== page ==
A tell-tale sign of when your body rejects dissolvable stitches is the presence of a "spitting suture" near the surgical site. That condition is often accompanied by various symptoms such as irritation, redness, swelling, or even infection.
We will go over in greater detail about the consequences of a suture rejection and also what you should do about it.
Table of contents:
The self-dissolving sutures are normally buried underneath the surface of the skin and you can't see them. However, when your body rejects them, you'll notice the stitches trying to come through the surface of your skin or even pierce through it.
Although to be more precise, it is actually your body trying to "push" the stitches out of your body and we call that condition a spitting suture. This is what happens when they don't dissolve properly.
Signs & Symptoms of a spitting suture:
Redness in the area
Can be slightly swollen
Small raised bump
Stitches poking through the skin
Mild pain or discomfort
Foreign body sensation
Make no mistake, this is a pathological condition and is not benign nor good for you.
How to tell if they're supposed to dissolve
The surefire way to know if they can dissolve is to ask your doctor. However, another way to figure it out is to identify them by color.
Absorbable suture colors:
Purple or violet
Gold or light yellow
Dissolvable wisdom teeth stitches often come in a gold or yellow color (chromic gut).
If your body decides to reject the dissolvable stitches from your surgical procedure, there will be consequences. The three most likely adverse outcomes from such an incidence would be discomfort, infection, or delayed healing.
The process of your body trying to spit out the suture can be a source for discomfort and irritation. It's uncomfortable because you're feeling an object trying to move through and out of your skin.
The area with the rejected absorbable suture will start off with redness (erythema) and mild swelling. However, when left untreated it is not unusual for it to progress and turn into a full blown infection.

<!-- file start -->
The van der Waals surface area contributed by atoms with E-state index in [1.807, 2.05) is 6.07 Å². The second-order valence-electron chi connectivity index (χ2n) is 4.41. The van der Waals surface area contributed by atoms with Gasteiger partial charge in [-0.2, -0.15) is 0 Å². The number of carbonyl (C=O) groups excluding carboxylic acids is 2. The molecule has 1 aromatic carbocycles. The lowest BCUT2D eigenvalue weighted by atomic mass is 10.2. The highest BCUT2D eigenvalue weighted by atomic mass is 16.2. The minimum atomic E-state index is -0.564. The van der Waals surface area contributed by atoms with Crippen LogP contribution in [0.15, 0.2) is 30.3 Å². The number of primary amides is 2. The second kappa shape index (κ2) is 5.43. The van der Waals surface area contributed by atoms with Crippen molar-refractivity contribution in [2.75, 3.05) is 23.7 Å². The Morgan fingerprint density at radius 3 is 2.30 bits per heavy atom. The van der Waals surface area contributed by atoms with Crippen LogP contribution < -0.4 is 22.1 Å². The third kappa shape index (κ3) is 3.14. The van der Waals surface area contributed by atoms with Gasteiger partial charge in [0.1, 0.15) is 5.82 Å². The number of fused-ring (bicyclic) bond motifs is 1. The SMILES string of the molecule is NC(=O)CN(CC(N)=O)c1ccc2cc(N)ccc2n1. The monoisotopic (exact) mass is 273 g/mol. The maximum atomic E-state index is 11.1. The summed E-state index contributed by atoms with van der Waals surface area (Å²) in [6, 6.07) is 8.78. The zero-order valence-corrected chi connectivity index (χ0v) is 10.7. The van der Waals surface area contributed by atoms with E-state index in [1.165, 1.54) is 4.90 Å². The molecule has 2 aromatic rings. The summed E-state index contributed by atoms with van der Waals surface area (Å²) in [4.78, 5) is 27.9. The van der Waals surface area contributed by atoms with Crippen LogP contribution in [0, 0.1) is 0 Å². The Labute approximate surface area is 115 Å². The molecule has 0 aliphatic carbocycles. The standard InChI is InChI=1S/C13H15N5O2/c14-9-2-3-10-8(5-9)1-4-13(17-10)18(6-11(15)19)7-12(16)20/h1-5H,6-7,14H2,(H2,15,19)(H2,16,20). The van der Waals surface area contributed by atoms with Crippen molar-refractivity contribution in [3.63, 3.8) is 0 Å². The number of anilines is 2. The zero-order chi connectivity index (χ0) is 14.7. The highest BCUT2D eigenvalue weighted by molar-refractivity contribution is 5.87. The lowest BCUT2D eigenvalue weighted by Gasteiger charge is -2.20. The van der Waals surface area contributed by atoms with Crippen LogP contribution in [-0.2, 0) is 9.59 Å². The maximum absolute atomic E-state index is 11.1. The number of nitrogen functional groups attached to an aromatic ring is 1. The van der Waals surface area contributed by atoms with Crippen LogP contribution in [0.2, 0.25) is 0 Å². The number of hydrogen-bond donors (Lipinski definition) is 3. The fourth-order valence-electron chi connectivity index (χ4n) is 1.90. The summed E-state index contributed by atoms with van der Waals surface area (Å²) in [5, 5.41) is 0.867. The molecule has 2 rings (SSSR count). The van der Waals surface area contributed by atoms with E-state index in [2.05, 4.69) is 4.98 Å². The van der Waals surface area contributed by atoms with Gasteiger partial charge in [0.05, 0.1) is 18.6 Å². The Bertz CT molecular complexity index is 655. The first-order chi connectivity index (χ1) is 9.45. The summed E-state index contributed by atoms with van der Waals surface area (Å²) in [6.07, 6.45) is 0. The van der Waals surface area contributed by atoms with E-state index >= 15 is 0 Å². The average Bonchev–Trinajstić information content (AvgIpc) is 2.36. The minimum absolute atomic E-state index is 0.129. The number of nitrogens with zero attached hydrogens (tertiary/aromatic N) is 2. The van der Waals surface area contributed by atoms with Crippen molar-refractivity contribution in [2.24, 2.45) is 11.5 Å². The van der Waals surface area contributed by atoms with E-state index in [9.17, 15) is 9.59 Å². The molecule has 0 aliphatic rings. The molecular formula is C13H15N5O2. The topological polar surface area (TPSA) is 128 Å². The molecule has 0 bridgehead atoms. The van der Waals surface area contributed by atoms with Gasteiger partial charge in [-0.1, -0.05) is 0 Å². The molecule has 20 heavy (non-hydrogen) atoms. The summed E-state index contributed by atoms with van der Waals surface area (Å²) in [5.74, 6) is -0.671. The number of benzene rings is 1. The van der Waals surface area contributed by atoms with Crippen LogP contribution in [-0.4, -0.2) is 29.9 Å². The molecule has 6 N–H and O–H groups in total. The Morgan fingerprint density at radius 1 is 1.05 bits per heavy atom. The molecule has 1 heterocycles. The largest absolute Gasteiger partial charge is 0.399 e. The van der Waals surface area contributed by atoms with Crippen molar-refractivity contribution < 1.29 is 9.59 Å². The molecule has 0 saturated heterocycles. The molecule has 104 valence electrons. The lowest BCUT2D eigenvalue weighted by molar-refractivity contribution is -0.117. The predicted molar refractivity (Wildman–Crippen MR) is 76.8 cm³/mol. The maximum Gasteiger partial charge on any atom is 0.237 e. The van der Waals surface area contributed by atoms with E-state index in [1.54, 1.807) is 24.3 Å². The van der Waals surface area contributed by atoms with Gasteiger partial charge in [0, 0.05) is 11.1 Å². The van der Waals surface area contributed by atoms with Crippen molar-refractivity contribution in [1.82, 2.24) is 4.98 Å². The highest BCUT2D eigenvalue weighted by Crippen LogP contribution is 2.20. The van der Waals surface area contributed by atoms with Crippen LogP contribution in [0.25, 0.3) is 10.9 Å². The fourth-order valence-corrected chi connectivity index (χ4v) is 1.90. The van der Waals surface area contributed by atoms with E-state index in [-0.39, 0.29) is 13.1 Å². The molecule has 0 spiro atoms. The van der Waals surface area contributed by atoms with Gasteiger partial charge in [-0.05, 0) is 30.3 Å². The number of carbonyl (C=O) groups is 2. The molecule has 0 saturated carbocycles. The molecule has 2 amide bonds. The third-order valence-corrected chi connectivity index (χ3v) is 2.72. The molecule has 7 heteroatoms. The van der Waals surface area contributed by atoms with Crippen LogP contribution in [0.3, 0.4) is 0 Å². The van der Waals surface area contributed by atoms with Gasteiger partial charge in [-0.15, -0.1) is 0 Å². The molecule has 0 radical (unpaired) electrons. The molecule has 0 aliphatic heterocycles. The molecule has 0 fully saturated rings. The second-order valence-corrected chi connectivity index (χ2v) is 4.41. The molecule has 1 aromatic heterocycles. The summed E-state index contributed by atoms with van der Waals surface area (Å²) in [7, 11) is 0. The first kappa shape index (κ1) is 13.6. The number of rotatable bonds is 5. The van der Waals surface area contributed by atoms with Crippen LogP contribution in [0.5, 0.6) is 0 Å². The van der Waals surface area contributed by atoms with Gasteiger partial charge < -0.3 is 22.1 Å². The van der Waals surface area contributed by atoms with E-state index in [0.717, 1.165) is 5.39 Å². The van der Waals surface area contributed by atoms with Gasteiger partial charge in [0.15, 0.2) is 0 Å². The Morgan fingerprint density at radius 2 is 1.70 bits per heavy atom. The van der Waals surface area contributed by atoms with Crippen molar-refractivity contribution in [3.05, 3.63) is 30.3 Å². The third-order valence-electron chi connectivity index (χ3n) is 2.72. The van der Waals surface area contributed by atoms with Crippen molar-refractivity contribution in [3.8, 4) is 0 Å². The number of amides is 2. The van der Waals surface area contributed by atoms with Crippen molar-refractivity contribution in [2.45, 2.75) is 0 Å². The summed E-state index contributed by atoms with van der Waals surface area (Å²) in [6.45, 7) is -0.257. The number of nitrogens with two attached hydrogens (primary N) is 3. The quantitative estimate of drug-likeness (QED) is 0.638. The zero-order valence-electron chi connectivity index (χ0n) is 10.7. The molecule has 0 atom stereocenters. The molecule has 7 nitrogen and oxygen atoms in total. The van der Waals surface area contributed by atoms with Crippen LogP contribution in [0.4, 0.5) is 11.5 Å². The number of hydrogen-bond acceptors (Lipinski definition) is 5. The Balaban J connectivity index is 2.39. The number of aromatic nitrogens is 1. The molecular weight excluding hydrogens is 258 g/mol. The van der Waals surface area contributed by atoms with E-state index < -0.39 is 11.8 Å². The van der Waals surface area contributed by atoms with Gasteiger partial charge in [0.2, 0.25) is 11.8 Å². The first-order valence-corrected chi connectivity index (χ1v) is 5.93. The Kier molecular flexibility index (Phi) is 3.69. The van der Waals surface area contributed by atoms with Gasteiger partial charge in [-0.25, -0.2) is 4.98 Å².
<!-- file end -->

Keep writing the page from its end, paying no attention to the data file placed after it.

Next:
Signs & symptoms of infected rejected stitches:
Redness with swelling
Presence of pus (white fluids) oozing out of the area.
Getting spitting sutures due to a rejection is NOT a part of the normal healing process. Time and resources will need to be spent to treat this condition which means healing of the surgical site will be delayed.
If you did not have them rejected, you would definitely have healed and recovered faster.
What to do
If you've a rejected dissolvable stitch that is spitting, you will need to see your doctor to have it removed and also assessed for infection. It doesn't always get infected but if it does, you will need to have that taken care of as well.
Removal of the non-accepted stitches.
Managing and treating any infection or abscess.
Rejected suture removal
Your doctor may or may not be able to remove the stitches completely.
Complete removal. No local anesthesia is required for removal. Your doctor can grab the suture with forceps, college pliers, or hemostat and pull it out.
Partial removal. If complete removal is not possible, it is recommended to trim the suture down to skin level as close as possible to the surface.
To be clear, despite the body rejecting it and trying to move it out of the body, it is still being dissolved and absorbed. The partially removed, trimmed down suture will get broken down by your body.
Treating infected rejected stitches
All infections including the infected stitches that are rejected, require professional attention. This is not treatable at home so don't even try to manage it on your own.
Warm compresses. Applying a compress that is warm to the area will help increase blood flow to the area. This may expedite the healing assisting the body in clearing out the infection.
Antibiotics. You should expect to be prescribed antibiotics. Taking them will help get rid of the infection.
Specimen culture. Your doctor may take a culture of the area to make sure that you don't have a rare strain of bacterial infection. If that is the case you may need a different antibiotic.
Incision and drainage. If it is swollen and fluctuant, it will need to be drained. This procedure will require local anesthesia in order to make it comfortable for you.
Do not delay treatment, seek out medical help immediately.
Typically if your body rejects the dissolvable stitches in the surgical site, the sutures will not dissolve completely. Since it won't get absorbed, you will need to get professional help to remove them.
Often times, these spitting sutures get infected during the process as well which will require additional treatment. Overall, you can expect slower healing if you end up with this condition.
Yes, self-dissolving sutures are supposed to go away on their own but sometimes our bodies have a different plan for them. Unfortunately, that alternative plan is not as pleasant and creates a lot more work than we'd like.